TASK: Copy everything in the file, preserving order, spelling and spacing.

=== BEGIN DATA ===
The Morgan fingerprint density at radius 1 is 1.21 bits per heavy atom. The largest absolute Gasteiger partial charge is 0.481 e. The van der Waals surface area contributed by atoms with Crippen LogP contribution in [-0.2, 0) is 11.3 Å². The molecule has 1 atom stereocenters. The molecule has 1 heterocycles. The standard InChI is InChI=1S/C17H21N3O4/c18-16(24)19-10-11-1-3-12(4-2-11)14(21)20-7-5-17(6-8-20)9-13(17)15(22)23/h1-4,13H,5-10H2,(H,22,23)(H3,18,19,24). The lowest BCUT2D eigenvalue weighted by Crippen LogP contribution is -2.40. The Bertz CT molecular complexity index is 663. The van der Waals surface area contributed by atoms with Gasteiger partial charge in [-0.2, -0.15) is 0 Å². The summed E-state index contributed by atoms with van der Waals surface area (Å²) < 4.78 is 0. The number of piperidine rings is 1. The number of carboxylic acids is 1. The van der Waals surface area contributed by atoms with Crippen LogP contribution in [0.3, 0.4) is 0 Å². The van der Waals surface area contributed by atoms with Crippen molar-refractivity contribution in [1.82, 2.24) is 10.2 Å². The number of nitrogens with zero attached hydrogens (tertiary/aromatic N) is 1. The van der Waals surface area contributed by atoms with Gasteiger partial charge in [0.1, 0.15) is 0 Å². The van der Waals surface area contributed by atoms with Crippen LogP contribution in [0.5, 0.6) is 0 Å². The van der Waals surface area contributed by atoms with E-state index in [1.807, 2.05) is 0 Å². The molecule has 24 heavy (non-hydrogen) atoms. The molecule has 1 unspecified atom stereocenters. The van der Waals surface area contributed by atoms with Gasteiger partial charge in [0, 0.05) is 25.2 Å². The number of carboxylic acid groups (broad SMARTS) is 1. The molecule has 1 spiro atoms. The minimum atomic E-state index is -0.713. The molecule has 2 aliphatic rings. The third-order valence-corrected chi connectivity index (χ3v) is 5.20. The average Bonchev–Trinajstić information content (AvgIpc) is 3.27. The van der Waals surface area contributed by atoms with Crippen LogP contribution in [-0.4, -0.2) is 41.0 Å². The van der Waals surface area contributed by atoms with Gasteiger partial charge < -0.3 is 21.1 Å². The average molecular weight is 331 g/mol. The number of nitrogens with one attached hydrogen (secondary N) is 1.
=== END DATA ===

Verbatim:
The Morgan fingerprint density at radius 1 is 1.21 bits per heavy atom. The largest absolute Gasteiger partial charge is 0.481 e. The van der Waals surface area contributed by atoms with Crippen LogP contribution in [-0.2, 0) is 11.3 Å². The molecule has 1 atom stereocenters. The molecule has 1 heterocycles. The standard InChI is InChI=1S/C17H21N3O4/c18-16(24)19-10-11-1-3-12(4-2-11)14(21)20-7-5-17(6-8-20)9-13(17)15(22)23/h1-4,13H,5-10H2,(H,22,23)(H3,18,19,24). The lowest BCUT2D eigenvalue weighted by Crippen LogP contribution is -2.40. The Bertz CT molecular complexity index is 663. The van der Waals surface area contributed by atoms with Gasteiger partial charge in [-0.2, -0.15) is 0 Å². The summed E-state index contributed by atoms with van der Waals surface area (Å²) < 4.78 is 0. The number of piperidine rings is 1. The number of carboxylic acids is 1. The van der Waals surface area contributed by atoms with Crippen LogP contribution in [0.3, 0.4) is 0 Å². The van der Waals surface area contributed by atoms with Crippen molar-refractivity contribution in [1.82, 2.24) is 10.2 Å². The number of nitrogens with zero attached hydrogens (tertiary/aromatic N) is 1. The van der Waals surface area contributed by atoms with Gasteiger partial charge in [0.1, 0.15) is 0 Å². The van der Waals surface area contributed by atoms with Crippen LogP contribution in [0.5, 0.6) is 0 Å². The van der Waals surface area contributed by atoms with E-state index in [1.807, 2.05) is 0 Å². The molecule has 24 heavy (non-hydrogen) atoms. The molecule has 1 unspecified atom stereocenters. The van der Waals surface area contributed by atoms with Gasteiger partial charge in [0, 0.05) is 25.2 Å². The number of carboxylic acid groups (broad SMARTS) is 1. The molecule has 1 spiro atoms. The minimum atomic E-state index is -0.713. The molecule has 2 aliphatic rings. The third-order valence-corrected chi connectivity index (χ3v) is 5.20. The average Bonchev–Trinajstić information content (AvgIpc) is 3.27. The van der Waals surface area contributed by atoms with Crippen LogP contribution in [-0.4, -0.2) is 41.0 Å². The van der Waals surface area contributed by atoms with Gasteiger partial charge < -0.3 is 21.1 Å². The average molecular weight is 331 g/mol. The number of nitrogens with one attached hydrogen (secondary N) is 1.